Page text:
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This website is what led me to get more help for my daughter. Her pediatrician didnt referr us to a hemotologist until the h had ulcerated. then the hemotologist had a "wait and see" approach for about 4 months after that. finally i got tired of seeing my daughter in pain for 4 months straight. after the first ulceration healed and the second one showed up, and after talking to Dr Levitin on this website, i researched online to the nearest vascular specialist. That was when i found Dr Azizkhan at Childrens in Cin Oh. I couldnt take no for an answer anymore and he gave her laser treatment for the 2nd ulceration without question. 6 months later, we did removal. if you need any help or advice, please feel free to contact me. my personal email is on Ava's site as well as this one. Keep your head up. i know how hard it is. Oh and by the way, talk about as much as you want to. its your feelings and they are true. No one has the right to tell you not to talk about it if its not them going through it!
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Last edited by jgoodman0814 : 02-18-2009 at 01:25 PM.
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Old 02-18-2009, 03:53 PM
mamatomaysie mamatomaysie is offline
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We haven't received any ugly comments (that I've heard), but several children have stared or asked what it is. One offered us a tissue because she thought M's lip was bleeding. Most adults either don't say anything, or ask if it's a hemangioma. I assume they've had some experience with one since it's such a common birth mark. Then there was my mother in law who asked if it was a blood blister. My midwife acted kind of shocked to see it- I guess she hadn't experienced them before and was surprised since it wasn't there at birth. So no one's been ugly about it, but it's still hard to deal with sometimes. I usually just say it's a birthmark, and then they'll usually start talking about a birthmark or quirk that they or their children have.
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Old 02-18-2009, 07:07 PM
Sam's Mom Sam's Mom is offline
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I heard a lot of "What's wrong with his face?" I always wanted to reply "Nothing. What's wrong with your manners?" but let's face it - I'm Canadian, I don't have the guts! ;-)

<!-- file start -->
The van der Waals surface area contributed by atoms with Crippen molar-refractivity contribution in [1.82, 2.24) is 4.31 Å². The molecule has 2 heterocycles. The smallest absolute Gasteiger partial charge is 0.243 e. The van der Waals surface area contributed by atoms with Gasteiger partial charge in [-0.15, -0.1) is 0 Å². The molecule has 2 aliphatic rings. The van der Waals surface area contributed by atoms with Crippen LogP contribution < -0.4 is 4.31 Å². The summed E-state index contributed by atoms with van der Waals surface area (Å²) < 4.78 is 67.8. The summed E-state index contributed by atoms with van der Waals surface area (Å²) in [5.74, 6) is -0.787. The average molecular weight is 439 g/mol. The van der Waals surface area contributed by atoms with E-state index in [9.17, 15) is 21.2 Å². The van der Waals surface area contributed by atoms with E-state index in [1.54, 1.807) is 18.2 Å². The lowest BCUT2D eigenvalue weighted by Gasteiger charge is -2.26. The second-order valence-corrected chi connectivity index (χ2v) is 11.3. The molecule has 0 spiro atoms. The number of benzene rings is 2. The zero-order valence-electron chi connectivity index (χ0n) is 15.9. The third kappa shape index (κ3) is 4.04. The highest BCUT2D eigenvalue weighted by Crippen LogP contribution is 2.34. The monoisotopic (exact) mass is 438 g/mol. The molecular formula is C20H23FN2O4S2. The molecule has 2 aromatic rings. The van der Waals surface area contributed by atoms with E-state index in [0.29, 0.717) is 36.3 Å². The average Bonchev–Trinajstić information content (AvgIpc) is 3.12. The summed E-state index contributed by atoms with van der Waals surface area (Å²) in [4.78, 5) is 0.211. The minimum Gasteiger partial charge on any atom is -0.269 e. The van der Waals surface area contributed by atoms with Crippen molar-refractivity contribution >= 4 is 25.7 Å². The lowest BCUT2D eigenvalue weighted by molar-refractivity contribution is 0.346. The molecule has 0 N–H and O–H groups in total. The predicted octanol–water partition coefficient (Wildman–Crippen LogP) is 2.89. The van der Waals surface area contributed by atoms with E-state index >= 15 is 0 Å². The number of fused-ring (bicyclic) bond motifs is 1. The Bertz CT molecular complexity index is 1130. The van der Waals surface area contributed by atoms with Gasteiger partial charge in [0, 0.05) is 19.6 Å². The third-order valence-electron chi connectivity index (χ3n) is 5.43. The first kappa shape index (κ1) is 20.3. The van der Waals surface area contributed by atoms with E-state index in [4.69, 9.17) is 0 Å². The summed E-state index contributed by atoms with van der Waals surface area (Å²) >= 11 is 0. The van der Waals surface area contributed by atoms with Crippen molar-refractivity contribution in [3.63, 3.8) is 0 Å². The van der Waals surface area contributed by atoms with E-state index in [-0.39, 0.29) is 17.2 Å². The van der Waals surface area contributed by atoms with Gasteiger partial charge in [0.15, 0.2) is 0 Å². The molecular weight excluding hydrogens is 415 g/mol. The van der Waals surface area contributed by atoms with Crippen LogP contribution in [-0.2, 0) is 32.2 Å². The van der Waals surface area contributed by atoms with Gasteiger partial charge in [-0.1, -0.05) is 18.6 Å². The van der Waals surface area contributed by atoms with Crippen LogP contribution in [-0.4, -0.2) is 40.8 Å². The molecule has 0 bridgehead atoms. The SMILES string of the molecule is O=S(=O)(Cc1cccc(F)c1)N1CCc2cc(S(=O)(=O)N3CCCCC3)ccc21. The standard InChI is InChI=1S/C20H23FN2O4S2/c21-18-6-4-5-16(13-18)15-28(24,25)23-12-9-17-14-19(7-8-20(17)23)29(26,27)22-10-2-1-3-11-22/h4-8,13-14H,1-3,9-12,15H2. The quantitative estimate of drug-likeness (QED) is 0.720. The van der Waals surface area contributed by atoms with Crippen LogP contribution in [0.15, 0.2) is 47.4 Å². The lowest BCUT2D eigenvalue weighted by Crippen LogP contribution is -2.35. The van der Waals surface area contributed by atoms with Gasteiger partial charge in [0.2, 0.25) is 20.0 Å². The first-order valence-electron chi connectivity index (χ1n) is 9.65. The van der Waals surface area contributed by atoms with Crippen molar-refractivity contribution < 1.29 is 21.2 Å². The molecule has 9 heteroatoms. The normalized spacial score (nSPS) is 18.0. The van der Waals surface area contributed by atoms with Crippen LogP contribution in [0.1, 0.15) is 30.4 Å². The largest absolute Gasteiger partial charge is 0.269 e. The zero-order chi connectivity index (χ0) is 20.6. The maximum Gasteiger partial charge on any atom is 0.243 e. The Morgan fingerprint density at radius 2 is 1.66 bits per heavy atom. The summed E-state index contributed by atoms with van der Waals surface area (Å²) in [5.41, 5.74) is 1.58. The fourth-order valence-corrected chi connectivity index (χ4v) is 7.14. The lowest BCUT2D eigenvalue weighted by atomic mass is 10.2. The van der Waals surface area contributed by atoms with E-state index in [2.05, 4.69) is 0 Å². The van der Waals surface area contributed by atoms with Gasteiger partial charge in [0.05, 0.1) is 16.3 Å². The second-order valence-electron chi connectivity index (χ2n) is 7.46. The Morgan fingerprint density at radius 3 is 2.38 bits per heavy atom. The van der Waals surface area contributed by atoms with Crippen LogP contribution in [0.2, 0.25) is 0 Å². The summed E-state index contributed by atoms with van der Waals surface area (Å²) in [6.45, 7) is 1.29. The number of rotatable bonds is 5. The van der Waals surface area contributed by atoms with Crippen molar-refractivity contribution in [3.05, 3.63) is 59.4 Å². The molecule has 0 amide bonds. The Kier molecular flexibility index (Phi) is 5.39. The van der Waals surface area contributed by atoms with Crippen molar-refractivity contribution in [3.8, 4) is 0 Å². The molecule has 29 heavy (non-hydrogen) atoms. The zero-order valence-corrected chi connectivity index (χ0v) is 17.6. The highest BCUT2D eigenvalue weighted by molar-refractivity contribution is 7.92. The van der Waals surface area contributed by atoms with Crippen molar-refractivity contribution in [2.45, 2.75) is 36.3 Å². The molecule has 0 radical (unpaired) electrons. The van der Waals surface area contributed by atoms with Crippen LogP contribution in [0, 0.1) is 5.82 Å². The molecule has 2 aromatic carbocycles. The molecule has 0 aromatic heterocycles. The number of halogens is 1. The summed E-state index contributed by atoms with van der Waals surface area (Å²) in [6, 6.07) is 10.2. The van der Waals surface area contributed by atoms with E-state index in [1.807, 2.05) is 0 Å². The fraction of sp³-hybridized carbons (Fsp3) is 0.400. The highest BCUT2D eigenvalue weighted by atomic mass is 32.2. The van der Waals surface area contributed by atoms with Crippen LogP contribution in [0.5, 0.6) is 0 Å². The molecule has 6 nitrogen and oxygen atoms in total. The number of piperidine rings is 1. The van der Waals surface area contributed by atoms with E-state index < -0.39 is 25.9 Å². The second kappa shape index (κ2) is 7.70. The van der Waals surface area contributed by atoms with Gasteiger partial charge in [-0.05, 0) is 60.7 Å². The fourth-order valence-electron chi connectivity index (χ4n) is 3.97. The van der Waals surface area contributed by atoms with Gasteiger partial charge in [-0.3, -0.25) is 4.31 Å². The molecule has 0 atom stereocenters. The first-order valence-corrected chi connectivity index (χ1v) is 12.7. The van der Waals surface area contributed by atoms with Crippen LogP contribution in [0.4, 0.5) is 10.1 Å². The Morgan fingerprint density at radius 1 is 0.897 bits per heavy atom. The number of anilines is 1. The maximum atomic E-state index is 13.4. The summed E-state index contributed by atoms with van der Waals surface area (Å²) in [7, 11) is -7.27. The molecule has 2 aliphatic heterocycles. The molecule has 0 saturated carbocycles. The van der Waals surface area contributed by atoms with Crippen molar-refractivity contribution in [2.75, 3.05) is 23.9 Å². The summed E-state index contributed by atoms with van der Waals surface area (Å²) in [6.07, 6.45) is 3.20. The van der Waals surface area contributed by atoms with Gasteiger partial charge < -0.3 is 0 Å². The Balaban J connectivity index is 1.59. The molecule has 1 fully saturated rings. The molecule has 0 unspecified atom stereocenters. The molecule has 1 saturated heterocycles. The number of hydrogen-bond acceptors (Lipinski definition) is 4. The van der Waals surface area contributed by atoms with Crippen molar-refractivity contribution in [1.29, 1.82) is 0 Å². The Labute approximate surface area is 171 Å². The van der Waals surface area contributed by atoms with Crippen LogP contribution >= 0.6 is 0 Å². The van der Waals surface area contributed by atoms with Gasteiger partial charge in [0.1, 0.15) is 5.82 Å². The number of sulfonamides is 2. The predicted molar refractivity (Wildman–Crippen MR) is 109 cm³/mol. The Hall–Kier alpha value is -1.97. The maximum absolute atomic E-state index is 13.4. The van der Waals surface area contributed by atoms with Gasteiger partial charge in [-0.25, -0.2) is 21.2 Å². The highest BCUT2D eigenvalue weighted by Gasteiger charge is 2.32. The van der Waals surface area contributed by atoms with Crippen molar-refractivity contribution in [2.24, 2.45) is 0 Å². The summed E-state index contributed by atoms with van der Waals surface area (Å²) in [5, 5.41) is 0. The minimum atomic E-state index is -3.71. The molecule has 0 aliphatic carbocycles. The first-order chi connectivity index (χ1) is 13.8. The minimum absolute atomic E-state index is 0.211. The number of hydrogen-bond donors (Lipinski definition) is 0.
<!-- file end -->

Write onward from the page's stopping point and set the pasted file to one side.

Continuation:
However, I will admit that a couple of times, I said "It's a tumor!" with a really tragic look on my face and then watched people go white as a sheet. (Sam had a huge parotid hemangioma - it looked like he had half a grapefruit under the skin along his jawline - pretty noticable on a 6 month old.) That shut them up.

Interestingly, the hemangioma is still quite red on Sam's cheek, but now that it is flat, almost no one says anything. I don't know if they don't notice it (although with the colour, it still seems pretty noticable to me) or if it is just obvious that it's a birthmark now. I like to think it's because he's so charming and such a flirt, all they notice now is that.
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Old 02-18-2009, 09:38 PM
nickbar nickbar is offline
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Yes, we were there too. It was exhausting to go out to the stores. THe one thing that made it easier was joining this group...and especially the support group on msn (now at msnvb.org). I was among people that understood the ups and downs. Over time, I actually welcomed questions because I started to feel like this was my opportunity to educate and bring awareness... it takes time to feel comfortable with this role...and came much later when we saw things improving with the h.

I think the best advice I received and by talking with so many families over the years... make sure your child doesn't see it in your face...see how it makes you feel. Protecting her by not taking her out can also backfire and when she is older might feel insecure. Let her see how beautiful she is by the way you look at her. Handling the rude public? Well...there will be good days and bad. I will never forget the older gentleman that came up to me and told me about his granddaughter. She had a similar h. as my son's when she was younger and she is doing so well now and no problems left associated with the h. He said, he just wanted to confront me, because he knows it can be hard. It was a huge blessing to be in public and have a true caring person approach me for once. I saw the same man about a year later (he ran a local pumpkin patch) and explained to him how he helped me so much. Anyway... as hard as it is, try to remember the people that are ignorant or rude have the problem, not you. Sometimes you'll be so sick of it, a little "shame" can help you feel stronger. Give people the feeling like they were way out of line for acting so rude (look at them with wide eyes really obvious). It might not be the best way to handle it, but don't feel like you have to solve personality defects in others either. Sometimes people don't even realize how they come across...so a little shock can snap them out of the ignorant state. Education his huge... so sometimes if you don't want to talk to people about it, hand them a business like card with links to our site for more information. It often shuts people up or makes them realize how out of line they were.